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TK vs. Web pages

by apl (Monsignor)
on Apr 02, 2007 at 15:34 UTC ( #607851=perlmeditation: print w/replies, xml ) Need Help??

I've bought a (used; 2002 edition) copy of Mastering Perl/TK, as it is out of print. This surprised me, as I'd have thought that if Tk was useful it would remain in print.

Philosophically, is Tk the proper way to develop a GUI for a Perl app? Are those of you more experienced than I using Web pages (as one example) to gather parameters and display results?

Thanks in advance for your thoughts on the matter.

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Re: TK vs. Web pages
by Fletch (Chancellor) on Apr 02, 2007 at 16:47 UTC

    To expand on the point(s) above:

    • with a web interface you get a client/server architecture out of the box
    • a large (if not complete) portion of your user base is going to have the client portion installed already
    • conceptually a web / CGI model (here's a request, do something with this stuff, send me back a response) may be easier for many to get their head around, as opposed to event driven GUI programming which requires a different mindset
    • coincidentally since many current "programmers" are familiar with the CGI model, it looks like the appropriate hammer for whatever nails they see
    • pure supposition on my part here: non-technical people may be more inclined to pick up on using a web interface ("Oh, it's just another browser form") versus learning to use yet another custom application ("Where's the menu item to turn off that annoying paperclip; I hate those things. What do you mean it doesn't have a talking paperclip? All my other applications annoy me with one. This program is terrible! I mean come on, where's the paperclip?")

    Update: More thought(s).

    • Web interfaces are amenable to separating the application from its interface; 4 months down the road when the marketing department decides to rebrand and your app should now use the colors puce and taupe everywhere to match the corporate identity it's much easier to let J Random Designer update his CSS and not involve any real developers or have to make changes in code (granted with Tk you can do it to some degree with resource defaults, but not to the extent that you can completely rearrange a web page with CSS and/or structural changes to HTML templates that are orthogonal to the back end application logic)
    • Related to the client/server remark above, with attention paid to standards and the browsers that ignore them (*cough*IE*cough*) you can get a very wide array of client OSen upon which your app is usable from
      Many thanks.I shall sacrifice a turtledove in your honor.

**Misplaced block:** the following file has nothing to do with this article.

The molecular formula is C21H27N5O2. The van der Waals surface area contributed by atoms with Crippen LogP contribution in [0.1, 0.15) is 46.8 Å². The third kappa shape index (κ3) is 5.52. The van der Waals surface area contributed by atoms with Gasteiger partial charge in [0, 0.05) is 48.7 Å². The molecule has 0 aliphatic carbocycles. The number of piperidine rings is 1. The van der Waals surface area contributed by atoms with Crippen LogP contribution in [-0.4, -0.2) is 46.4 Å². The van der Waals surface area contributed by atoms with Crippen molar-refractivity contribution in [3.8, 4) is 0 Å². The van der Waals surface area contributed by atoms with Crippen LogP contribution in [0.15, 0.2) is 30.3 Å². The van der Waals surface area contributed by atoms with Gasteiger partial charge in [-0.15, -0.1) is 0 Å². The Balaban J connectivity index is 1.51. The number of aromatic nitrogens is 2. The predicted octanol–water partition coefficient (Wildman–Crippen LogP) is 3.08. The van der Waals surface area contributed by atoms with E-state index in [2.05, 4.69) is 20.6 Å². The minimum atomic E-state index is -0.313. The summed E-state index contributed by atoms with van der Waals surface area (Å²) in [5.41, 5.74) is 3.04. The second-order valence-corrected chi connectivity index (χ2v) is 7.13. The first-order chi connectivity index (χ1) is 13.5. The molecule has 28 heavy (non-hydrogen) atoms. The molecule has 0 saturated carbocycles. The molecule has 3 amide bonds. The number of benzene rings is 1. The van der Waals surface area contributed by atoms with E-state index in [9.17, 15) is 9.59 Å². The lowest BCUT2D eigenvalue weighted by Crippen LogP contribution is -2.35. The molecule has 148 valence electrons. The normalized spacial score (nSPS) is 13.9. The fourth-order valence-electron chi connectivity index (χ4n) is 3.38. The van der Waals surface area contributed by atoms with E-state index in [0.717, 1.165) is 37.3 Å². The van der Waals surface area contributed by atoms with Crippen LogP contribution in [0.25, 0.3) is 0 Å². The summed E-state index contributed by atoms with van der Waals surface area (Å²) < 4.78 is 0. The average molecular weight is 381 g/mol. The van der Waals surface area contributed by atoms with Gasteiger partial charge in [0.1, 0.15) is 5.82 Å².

Re: TK vs. Web pages
by TGI (Parson) on Apr 02, 2007 at 17:53 UTC

    Web apps are great, I've used them to solve a number of probems. Stand alone gui apps are also very useful. It really depends on the sort of problems you are trying to solve.

    If your app is designed to operate on one person's data on one computer, a web app adds a siginificant overhead that isn't necessary. "To run my calculator program, you must first install apache..."

    If your app is designed to be run by many people simultaneously accessing shared resources, a web app is very probably the best way to go.

    Of course, web apps do still suffer from relatively limited UI options. Not that pTk is an ultra modern GUI library or anything, but some types of interaction are easier to set up properly using a traditional application. The big question is whether the network client code you have to write is worth the tradeoff you make when you eschew the browser as a platform.

    If you decide to go the GUI app route, there are a number of options for GUI libraries. You can read some discussion of GUI library choice at "Tk alternative?" and at "Some pre-project questions". SuperSearch should turn up abundant discussion on the issue of GUI library choice.

    TGI says moo

      Many thanks. You are a gentleman and a scholar.
Re: TK vs. Web pages
by perrin (Chancellor) on Apr 02, 2007 at 16:33 UTC
    The short answer is that web apps are the default GUI these days. They're quick to develop and easy to (not) distribute to users. It doesn't mean Tk doesn't have its uses, but most people will consider a web app first.
      First, let me explain that I'm a dinosaur (migrating to Unix/Perl from PL/1 on a piece of Big Iron). So if I could, I'd like to ask one more (set of) questions.

      Do you hand-code HTML, or is there a Perl lib that facilitates the construction of a page, or ...

      To put it shortly, I understand how to construct the form if I was to use the Tk pm, but I'm not so keen on how to go about it using a Web page.

      I appreciate your giving me your time.

        There have been a few attempts to build GUI toolkits on top of HTML. Probably the most successful one in perl is bOP. None of them are widely used though. The common approach is to have design/HTML people who write HTML either by hand or with a tool like DreamWeaver and then integrate it into your application with something like Template Toolkit.
Re: TK vs. Web pages